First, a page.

For the eagle-eyed, nuggets like this will turn up alongside, perhaps, the vault of unreleased music he is rumoured to have in the basement at Paisley Park. Here’s a wonderful interview from 1985. I love it.
Mostly though, I’m going to dance my arse off and party like it’s 1999. Thanks for the music, brother.
I felt a right mardy bastard filling in the feedback form after the show – after all, everybody had worked so wonderfully hard, bless them! The fizzing volunteer who’d asked me to do the always-boring paperwork was visibly deflated after talking to me, making me feel a killer of tiny, gorgeous creatures. My review was unsparing – but she did ask.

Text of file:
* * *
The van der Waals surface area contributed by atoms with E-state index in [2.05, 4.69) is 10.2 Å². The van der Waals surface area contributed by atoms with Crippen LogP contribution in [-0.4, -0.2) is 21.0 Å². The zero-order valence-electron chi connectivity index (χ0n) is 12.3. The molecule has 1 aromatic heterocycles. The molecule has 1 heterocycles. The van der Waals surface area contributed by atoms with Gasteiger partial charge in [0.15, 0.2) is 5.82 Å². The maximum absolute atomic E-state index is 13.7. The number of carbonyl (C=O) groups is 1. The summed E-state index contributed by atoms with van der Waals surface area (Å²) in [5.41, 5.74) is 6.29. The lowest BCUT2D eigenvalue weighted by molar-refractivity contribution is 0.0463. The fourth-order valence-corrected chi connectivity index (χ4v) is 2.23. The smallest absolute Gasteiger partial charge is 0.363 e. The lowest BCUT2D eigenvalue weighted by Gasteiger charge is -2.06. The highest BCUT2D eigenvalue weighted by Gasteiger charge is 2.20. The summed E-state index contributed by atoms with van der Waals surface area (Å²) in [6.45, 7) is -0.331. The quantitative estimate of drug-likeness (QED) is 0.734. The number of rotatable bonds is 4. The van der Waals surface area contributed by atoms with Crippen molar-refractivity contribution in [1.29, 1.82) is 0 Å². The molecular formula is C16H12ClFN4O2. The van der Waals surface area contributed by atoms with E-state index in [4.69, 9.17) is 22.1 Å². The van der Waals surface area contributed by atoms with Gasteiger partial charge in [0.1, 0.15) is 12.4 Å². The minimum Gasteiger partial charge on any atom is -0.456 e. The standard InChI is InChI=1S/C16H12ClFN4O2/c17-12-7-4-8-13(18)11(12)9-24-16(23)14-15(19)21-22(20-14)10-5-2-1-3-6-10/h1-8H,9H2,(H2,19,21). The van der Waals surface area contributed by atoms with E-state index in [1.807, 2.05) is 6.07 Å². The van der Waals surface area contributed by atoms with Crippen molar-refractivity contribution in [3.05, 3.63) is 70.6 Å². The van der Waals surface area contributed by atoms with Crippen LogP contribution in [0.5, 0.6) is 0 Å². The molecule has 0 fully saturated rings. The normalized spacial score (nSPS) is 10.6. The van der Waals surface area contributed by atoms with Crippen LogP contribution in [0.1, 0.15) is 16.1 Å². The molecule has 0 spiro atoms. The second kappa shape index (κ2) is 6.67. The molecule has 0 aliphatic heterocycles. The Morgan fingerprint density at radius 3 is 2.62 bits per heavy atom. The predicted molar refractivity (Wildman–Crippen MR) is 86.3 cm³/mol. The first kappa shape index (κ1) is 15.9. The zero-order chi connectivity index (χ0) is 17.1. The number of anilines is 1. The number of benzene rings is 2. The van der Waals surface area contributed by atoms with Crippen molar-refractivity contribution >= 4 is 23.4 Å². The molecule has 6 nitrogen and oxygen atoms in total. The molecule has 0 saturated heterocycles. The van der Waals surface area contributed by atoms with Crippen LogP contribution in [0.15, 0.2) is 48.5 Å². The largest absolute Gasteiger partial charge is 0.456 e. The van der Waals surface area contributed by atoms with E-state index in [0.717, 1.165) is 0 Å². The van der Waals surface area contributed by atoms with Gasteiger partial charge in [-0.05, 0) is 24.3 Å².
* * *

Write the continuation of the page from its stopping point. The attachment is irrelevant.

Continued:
What’s The Issue, Buzzkill?
Well, let me tell you the issue. This year’s theme was climate change, but what kind of host throws a party and fails to invite it’s most important guests? Bar the inclusion of Lemn Sissay as Magical Negro, both panels and audience were overwhelmingly light, bright and damn-near white.
There Was Not A Single Black Woman Delegate In Attendance At The Entire Event
Need I say more? Not one. I find it astonishing that one can organise an event tackling issues of sustainability and climate change, but those who make up the majority of the planet’s population – the dreaded “people of colour” – are not represented in significant numbers – or in any numbers at all. Did they think nobody would notice? How can an event like that be relevant?
Technology conferences are displays of white European power and as such, serve their constituents flawlessly. Those constituents are white people. The panels are white people. The event was full of white people talking to other white people about the rest-of-the-world-as-object. We’ve seen this story before.